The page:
JD: The colour of it too.

NJ: You just work on stones?

JD: No, I use ball grain plates too but I prefer stones, and still keep them.

Jim Dine, Four Hearts in Silver, 2007, lithograph & woodcut, 63 x 48 in; Courtesy Hamilton-Selway Fine Art


NJ: The subjects you use, the bathrobe for instance, or the heart;  I came across a line where you said the heart was just a means to make a picture?

JD: No I didn't say that. I said it was something to hang the paint on and I feel the same way about a bathrobe. When it began I felt that was some kind of self portrait. I kept on because I can't paint about nothing, I don't want to. And I'm not interested in so-called abstraction, conceptual art, non-objective painting, minimalism; all fine for every other asshole in the world, but I'm not interested in it. So I'm always looking for things to paint; not about, but on.

NJ: And a few subjects keep turning up, with endless variations.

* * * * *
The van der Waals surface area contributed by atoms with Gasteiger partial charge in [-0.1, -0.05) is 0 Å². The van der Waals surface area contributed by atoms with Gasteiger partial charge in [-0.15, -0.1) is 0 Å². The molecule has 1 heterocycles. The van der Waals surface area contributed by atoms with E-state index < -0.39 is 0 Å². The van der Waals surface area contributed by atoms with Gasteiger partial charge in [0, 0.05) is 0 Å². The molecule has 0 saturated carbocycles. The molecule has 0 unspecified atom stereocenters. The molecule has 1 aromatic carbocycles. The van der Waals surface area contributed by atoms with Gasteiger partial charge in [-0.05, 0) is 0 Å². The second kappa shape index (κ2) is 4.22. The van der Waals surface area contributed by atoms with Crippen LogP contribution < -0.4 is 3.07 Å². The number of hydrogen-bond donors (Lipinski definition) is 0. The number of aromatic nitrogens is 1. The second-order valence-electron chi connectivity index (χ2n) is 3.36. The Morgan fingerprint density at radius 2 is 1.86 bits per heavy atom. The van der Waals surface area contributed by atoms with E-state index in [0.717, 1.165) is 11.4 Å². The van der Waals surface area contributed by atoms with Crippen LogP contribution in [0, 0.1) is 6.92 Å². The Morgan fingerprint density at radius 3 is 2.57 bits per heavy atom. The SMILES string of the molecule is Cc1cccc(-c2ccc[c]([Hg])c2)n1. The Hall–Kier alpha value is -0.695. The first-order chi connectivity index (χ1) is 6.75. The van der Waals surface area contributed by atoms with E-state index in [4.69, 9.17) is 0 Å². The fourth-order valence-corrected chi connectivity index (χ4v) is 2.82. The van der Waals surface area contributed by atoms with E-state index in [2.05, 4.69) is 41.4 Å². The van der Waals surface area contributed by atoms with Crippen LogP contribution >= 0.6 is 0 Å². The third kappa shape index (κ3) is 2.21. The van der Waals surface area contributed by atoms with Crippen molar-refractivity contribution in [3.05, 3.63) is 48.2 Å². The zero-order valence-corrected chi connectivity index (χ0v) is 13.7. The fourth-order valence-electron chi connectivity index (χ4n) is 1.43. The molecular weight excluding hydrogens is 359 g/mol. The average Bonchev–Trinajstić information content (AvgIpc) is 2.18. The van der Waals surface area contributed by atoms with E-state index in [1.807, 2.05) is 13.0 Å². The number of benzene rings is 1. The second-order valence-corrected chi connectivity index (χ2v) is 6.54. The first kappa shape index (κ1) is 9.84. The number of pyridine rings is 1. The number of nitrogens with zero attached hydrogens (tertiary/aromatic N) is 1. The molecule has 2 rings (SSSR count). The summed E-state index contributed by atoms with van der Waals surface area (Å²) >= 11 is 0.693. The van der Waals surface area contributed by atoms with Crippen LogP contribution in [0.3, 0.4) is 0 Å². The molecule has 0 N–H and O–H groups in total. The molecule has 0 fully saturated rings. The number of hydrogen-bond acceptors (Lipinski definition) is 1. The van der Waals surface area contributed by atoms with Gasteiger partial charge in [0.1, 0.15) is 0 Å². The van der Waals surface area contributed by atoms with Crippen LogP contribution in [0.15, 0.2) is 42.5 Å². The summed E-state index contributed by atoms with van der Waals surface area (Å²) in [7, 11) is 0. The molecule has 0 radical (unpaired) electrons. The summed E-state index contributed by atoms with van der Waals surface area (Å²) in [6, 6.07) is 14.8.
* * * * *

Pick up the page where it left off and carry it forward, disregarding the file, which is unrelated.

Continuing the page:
JD: Yes.

NJ: So what drives you; as an artist, as a person, each day and every day?

JD: Oh I work every day and I work because, as I said to you, this is what I was put here for. It's all I can do, and in fact it's almost all I care about doing. I really enjoy it. I love working with my hands.


Artslant would like to thank Jim Dine for his assistance in making this interview possible.

--Nicholas James


References:

1. Happenings at Judson Memorial Church 1961

2. Inside New York’s Art World: Jim Dine, Barbara Diamondstein 1975

3. Jim Dine: This is how I remember, now.  13 February 2009 - 9 May 2009  The National Museum of Photography Denmark

Films/You Tube:

Tate Shots: Jim Dine NYC

Jim Dine: Hot Dreams at Pace Wildenstein

Charlie Rose: Jim Dine 1996

Jim Dine: Walking to Borås   vimeo.com